Throughout the Left there is the feeling that if human behavior is conditioned by the social and historical forces in which the individual finds themselves, then a change in the surrounding social forces will lead us different choices in individual behavior.  Both the Marxist and the Sartreian will agree that we are free to choose, but we must choose among exiting alternatives.  To paraphrase Marx: we humans are free to make history, but not exactly as we please. Some form of this reasoning is consistent throughout the Left.  The individual will learn only what the environment teaches, and obey the deepest precepts of the cultural mores, and choose a style of life and a way of being from among the recognizable, existing alternatives.  Place the individual in a different environment with different cultural mores, and the individual will learn differently, choose differently and behave differently.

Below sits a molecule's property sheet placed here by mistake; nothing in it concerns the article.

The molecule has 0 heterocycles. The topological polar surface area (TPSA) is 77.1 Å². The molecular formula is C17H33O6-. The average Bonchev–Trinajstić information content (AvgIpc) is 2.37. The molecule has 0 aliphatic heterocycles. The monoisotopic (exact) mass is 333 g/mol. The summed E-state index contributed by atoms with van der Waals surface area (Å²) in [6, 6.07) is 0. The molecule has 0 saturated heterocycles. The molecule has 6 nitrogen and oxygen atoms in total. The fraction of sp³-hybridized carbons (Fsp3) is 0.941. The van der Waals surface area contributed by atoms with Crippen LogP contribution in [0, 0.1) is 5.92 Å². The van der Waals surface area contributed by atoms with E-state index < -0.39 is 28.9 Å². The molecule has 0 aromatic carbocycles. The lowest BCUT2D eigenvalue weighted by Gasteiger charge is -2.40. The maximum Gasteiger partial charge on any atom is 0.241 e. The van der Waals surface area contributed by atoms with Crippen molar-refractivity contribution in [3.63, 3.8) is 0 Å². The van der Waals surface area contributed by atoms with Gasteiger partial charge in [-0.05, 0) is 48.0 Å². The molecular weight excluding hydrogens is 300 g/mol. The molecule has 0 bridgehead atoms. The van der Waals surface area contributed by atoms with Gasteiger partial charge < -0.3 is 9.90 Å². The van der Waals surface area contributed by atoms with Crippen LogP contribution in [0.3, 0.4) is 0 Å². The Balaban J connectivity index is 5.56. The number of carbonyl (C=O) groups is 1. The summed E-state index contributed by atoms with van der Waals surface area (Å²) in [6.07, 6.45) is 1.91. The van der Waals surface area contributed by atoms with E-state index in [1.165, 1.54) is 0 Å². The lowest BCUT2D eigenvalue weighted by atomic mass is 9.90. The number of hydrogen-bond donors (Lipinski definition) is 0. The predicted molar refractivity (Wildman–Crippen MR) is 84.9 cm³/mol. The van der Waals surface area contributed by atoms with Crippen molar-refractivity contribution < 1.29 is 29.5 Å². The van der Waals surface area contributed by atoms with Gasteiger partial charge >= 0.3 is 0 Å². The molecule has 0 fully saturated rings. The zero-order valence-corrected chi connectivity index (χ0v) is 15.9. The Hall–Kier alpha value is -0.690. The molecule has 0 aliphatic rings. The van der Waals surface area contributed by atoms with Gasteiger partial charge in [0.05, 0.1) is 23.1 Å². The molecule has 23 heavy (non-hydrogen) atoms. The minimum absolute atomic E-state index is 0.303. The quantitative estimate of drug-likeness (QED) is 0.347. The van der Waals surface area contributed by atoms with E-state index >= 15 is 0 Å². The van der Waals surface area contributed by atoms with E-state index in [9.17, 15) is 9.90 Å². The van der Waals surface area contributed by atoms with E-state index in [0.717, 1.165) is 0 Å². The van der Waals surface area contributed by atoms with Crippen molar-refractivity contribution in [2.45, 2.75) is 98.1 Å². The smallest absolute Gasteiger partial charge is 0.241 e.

The American Liberal is clearly not a socialist, just as the socialist is not an Anarchist.  Yet, all these positions will take the same position that a changed social system will bring a change in human activity and behavior.  People will steal food because they are hungry. Offer them food and they will stop stealing food. 

            While consistent in their view point, this Leftist viewpoint rests on a contentious premise.  That uneasy premise is the ultimate malleability of human behavior.  This in turn is based on the notion that human behavior either rests on a structure of goodness or an absence of structure.  It is this view of the human condition as fundamentally good, or the ultimate tabula rasa, that is debatable.

To demonstrate the extent of the contentiousness of the position, the Right would counter the Left stating that there clearly is a human nature, and that nature is not good.  Even with full bellies, people will steal.  Just examine the evidence of every day life, or look back through history.  No matter how much you give a humans they still want more.  Human beings, no matter the social system of the social relations, are relentless in their aggrandizement.  Greed is in their nature.